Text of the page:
The star was outshined by its neighbor, until infrared revealed it — a red dot alongside a blue-white star. The red star is old, dying, and sending out shockwaves of gas and dust, which create the ring-like nebula around it.

The picture revealed another surprise: a galaxy in the background, which was previously not clear enough to identify, since we're looking at it from the side.

"You can see the spiral structure and a little bulge in the middle, which is a tell sign that this is actually a galaxy," Saxena said, adding, "This is only possible because of a very high resolution from these images."

Stephan's Quintet could tell us how many stars are in a galaxy

Stephan's Quintet is a group of five galaxies, four of which are interacting with each other, 290 million light-years away. The fifth, at the bottom, is much closer, about 40 million light-years from Earth.

"You can see that the level of detail that we uncovered in infrared wavelength is so much higher compared to the ultraviolet and optical, purely because these are all possibly star-forming regions that are obscured by dust," Saxena said.

The galaxy on the left offers unprecedented insight into how stars form, he added.

"We can really pick out the individual star-forming clumps," Saxena said.

This "helps to quantify how many stars actually exist in galaxies, and how many stars are being formed within the galaxy at any given time," he added.

JWST also revealed the delicate dance between galaxies that pull on each other as they move through space. The dust and gas visible between the galaxies suggest they've come close to colliding, Saxena said.

"I think they've had a close encounter at some point in the past, which is why there's some sort of material flowing between these two, forming this bridge structure," he said.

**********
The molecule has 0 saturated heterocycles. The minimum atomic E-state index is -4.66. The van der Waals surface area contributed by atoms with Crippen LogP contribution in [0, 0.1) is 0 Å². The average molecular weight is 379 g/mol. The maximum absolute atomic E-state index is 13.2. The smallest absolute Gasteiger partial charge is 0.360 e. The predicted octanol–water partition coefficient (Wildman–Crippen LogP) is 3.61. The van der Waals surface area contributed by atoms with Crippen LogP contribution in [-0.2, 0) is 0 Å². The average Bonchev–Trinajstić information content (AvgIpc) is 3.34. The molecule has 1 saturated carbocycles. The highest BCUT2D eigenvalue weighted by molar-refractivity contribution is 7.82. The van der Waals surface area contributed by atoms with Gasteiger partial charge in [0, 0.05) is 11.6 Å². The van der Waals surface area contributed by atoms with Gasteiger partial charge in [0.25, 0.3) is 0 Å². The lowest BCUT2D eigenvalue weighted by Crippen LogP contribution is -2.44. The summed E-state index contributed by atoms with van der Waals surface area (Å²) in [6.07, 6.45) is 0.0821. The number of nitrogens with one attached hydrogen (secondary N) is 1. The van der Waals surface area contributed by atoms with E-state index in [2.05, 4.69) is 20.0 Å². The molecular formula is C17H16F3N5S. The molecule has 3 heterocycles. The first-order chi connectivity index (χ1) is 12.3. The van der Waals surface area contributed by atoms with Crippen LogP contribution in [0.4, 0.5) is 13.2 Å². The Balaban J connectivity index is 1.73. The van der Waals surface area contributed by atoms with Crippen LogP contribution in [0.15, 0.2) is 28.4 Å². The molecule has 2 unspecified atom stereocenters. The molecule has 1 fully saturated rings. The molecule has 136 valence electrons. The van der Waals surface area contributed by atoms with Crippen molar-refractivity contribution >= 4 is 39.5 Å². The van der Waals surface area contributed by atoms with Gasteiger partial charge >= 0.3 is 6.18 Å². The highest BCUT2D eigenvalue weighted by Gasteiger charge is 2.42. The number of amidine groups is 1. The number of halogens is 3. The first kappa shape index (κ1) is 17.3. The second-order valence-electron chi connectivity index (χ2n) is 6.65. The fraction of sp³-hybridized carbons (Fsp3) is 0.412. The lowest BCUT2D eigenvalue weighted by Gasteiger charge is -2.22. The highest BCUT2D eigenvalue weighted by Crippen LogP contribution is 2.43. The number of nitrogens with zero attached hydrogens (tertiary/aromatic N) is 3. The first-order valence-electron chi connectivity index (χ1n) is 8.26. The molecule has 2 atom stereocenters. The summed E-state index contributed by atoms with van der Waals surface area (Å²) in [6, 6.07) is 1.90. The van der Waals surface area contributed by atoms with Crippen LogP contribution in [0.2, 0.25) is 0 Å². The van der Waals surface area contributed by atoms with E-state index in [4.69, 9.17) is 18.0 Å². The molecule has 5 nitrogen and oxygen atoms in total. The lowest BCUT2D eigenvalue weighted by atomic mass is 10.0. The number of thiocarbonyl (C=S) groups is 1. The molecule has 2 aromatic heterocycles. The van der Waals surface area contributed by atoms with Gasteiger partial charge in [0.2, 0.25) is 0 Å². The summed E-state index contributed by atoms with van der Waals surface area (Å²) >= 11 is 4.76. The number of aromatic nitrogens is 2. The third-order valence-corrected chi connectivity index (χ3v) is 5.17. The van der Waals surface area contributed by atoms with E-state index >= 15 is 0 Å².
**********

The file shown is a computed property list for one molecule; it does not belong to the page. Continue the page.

The area between the galaxies is filled with ionized gas. When a galaxy goes through the gas, it can become very hot and ionized and emit a lot of light, said Saxena.

The gas cloud between the three galaxies is a shock front, which tells us that the galaxies are merging, Saxena said.

There are more galactic marvels throughout the background of the image of Stephan's Quintet.

"Every pixel full of galaxies, wherever you look," Saxena said, adding, "You can really see the beautiful spiral arms and the bulge and everything."

JWST's deep field image reveals one of the oldest galaxies ever observed

JWST also turned its attention to a cluster of galaxies about 4.24 billion light-years away, called SMACS 0723.

This cluster allows us to see galaxies that are much farther away, through an effect called gravitational lensing.

"It's kind of like looking through a wine glass. If you see something through the bottom of the wine glass, it appears ring-like and stretched, which is called lensing," Saxena said, adding, "Following Einstein's general theory of relativity, if there's a massive object between us and a background object, the light from the background object bends around it and stretches."

The gravitational pull from the cluster of galaxies is so strong that it mirrors and stretches light from galaxies far behind it, as seen in the image below.

For Saxena, it's the tiny red dots in the picture, rather than the galaxies, that are most interesting.

The farther away a galaxy is, the redder and more compact its light will be. NASA determined that this red dot is 13.1 billion years old, one of the oldest galaxies ever spotted.

"Once you bump up the contrast, I'm sure more and more such red dots will appear. Inevitably, one of them might just turn out to be one of the most distant galaxies that you might end up finding," said Saxena.